Pay increase for drivers likely to be carriers’ biggest cost pressure in 2018

Avery Vise, FTR Transportation Intelligence’s Vice President of Research, said that the trucking market conditions are ripe for an increase in driver pay — which, according to forecasts, could be carriers’ biggest ‘cost pressure’ in 2018.

Vise mentioned that current market conditions are perfect for drivers to demand a pay increase.

FTR is the trucking sector’s source for transportation intelligence and has served the trucking, shipping, rail, equipment, financial, and intermodal sectors for about 30 years.

Market conditions

Vise noted that the spot freight market’s growth rate improved last year, and contract rates paid by shippers to carriers “began to creep higher as well.”

As contract rates increased further into the first week of January, with various records broken in transaction data tracked by load boards, Vise said that “overall trucking conditions are improving.”

Early this month, DAT’s Matt Sullivan reported that the first week of 2018 “had broken all the records we set when we ended the old year,” citing weekly charts and graphs of spot market data he shared with Overdrive. Sullivan said that “load-to-truck ratios and national average rates spiked big time.”

He added that a lot of it could be attributed to weather and the restrictions in place as a result of the implementation of the ELD rule.

Some evidence of ballooning sign-on bonuses have been seen, as well as rising driver wages Vise described as perhaps the most significant “cost pressure” for motor carriers given the continued expectation of growth in salary.

In February 2016, driver pay analyst Gordon Klemp, who is also the President of the National Transportation Institute (NTI), said that the pay for truck operators failed to keep up with inflation since 1980, thereby slashing truckers’ wages by nearly 33 percent.

Klemp revealed during a conference call with investors and reporters that truckers’ wages were at an annual average of $38,618 since 1980. If adjusted to the dollar’s value in 2015, that would be over $111,000 yearly.

And then in November of last year, Klemp said in a conference call with investors hosted by investment firm Stifel, that with the rising freight demand and surging rates, driver pay should increase in the coming months.

Klemp told investors that carriers securing rate increases in contracts with shippers could pass some of the gains to their drivers in the form of pay hikes. Klemp, however, did not provide an estimate of the percentage of increases. He only said that driver pay would climb with freight rates.

Not all of the gains in per-mile rates will translate to drivers’ increased paychecks, but according to Stifel’s recap of the conference call with Klemp “driver pay is moving up alongside the freight increases.”

For-hire drivers have lost effective purchasing power over the past 10 years or so and have had to adjust lifestyles accordingly,” said Stifel’s conference call also recapped.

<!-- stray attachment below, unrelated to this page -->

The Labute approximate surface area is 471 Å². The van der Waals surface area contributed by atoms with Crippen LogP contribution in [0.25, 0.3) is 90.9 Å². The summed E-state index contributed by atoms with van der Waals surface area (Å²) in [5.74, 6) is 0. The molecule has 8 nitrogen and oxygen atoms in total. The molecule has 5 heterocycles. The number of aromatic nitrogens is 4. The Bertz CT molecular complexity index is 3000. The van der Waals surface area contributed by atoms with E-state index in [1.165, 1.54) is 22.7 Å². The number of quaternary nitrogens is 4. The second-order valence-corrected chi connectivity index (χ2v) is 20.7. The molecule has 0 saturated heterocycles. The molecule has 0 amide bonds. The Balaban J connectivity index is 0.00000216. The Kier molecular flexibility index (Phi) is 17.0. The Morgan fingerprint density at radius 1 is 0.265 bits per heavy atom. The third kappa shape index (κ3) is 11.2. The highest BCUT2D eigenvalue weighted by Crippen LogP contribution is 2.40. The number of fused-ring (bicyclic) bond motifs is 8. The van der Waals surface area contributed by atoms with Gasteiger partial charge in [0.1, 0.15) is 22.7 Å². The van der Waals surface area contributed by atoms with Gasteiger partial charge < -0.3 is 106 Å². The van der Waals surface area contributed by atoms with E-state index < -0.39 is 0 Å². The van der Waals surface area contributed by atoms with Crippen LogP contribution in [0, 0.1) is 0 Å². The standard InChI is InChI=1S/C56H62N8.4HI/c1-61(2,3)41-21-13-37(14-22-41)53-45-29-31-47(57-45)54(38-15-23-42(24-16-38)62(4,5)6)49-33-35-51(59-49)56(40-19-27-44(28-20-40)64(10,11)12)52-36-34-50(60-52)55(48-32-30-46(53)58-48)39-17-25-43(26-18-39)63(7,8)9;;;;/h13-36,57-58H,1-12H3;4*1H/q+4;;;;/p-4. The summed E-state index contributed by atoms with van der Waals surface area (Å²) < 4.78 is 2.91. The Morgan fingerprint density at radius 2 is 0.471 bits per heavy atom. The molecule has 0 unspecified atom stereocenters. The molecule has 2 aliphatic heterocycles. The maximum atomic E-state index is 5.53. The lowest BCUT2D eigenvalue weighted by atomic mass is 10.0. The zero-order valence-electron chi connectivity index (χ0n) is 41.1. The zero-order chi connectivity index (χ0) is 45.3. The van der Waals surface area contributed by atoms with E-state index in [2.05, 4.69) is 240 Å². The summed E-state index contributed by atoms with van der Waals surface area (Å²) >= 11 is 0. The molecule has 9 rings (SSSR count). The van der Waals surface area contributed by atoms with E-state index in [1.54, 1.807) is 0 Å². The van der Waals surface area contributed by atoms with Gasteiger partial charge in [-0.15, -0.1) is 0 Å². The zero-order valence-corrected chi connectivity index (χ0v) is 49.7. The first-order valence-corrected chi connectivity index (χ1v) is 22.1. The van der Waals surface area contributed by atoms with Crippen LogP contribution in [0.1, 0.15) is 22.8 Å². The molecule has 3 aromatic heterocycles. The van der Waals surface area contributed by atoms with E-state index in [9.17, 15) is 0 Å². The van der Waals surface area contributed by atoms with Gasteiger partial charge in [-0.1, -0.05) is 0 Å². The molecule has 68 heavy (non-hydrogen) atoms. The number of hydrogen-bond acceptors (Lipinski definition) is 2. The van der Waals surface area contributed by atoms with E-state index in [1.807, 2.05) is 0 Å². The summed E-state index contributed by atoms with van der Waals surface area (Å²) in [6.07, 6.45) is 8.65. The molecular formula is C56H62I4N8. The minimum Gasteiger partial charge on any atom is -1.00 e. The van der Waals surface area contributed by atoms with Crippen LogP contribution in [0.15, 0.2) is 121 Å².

Klemp explained that even if carriers had consistently increased driver pay in recent years, notably when capacity ran tight in 2013 and 2014, on average, driver wages have climbed only 6.3 percent over the last decade when adjusted for inflation.

Klemp said driver wages are half of what they were in 1979, before the deregulation of the industry.

(The) “stage is set (at this point) for drivers to realize driver pay increases over the foreseeable future,” Klemp said.

With the potential of ELDs to force longtime drivers to leave the trucking industry for other sectors and compound the situation, Vise said this is the “strongest labor market in two decades, at least in terms of unemployment.”

Trades that compete with trucking (such as manufacturing and construction) are doing well, at least compared to recent level,” he added.

Manufacturing and construction are growing on a national level but are experiencing surges in construction markets in Florida and Texas that were devastated by hurricanes last year.

ELDs and increased profit margins

As we have mentioned before several times, carriers can use ELDs to reduce administrative burden, minimize operational cost, and increase profit margins. Most modern-day ELD systems have numerous fleet management features that make all this possible.

As industry experts believe, driver pay is going to be one of the biggest ‘cost pressure’ for carriers this year. Make sure that you are fully leveraging the potential of electronic logging devices and using feature-rich ELD solutions to compensate for the added driver pay cost.

If you are looking for a reliable, compliant, and feature-packed ELD solution, use our ELD price comparison and ELD features comparison tool to find the perfect ELD for your trucking business.

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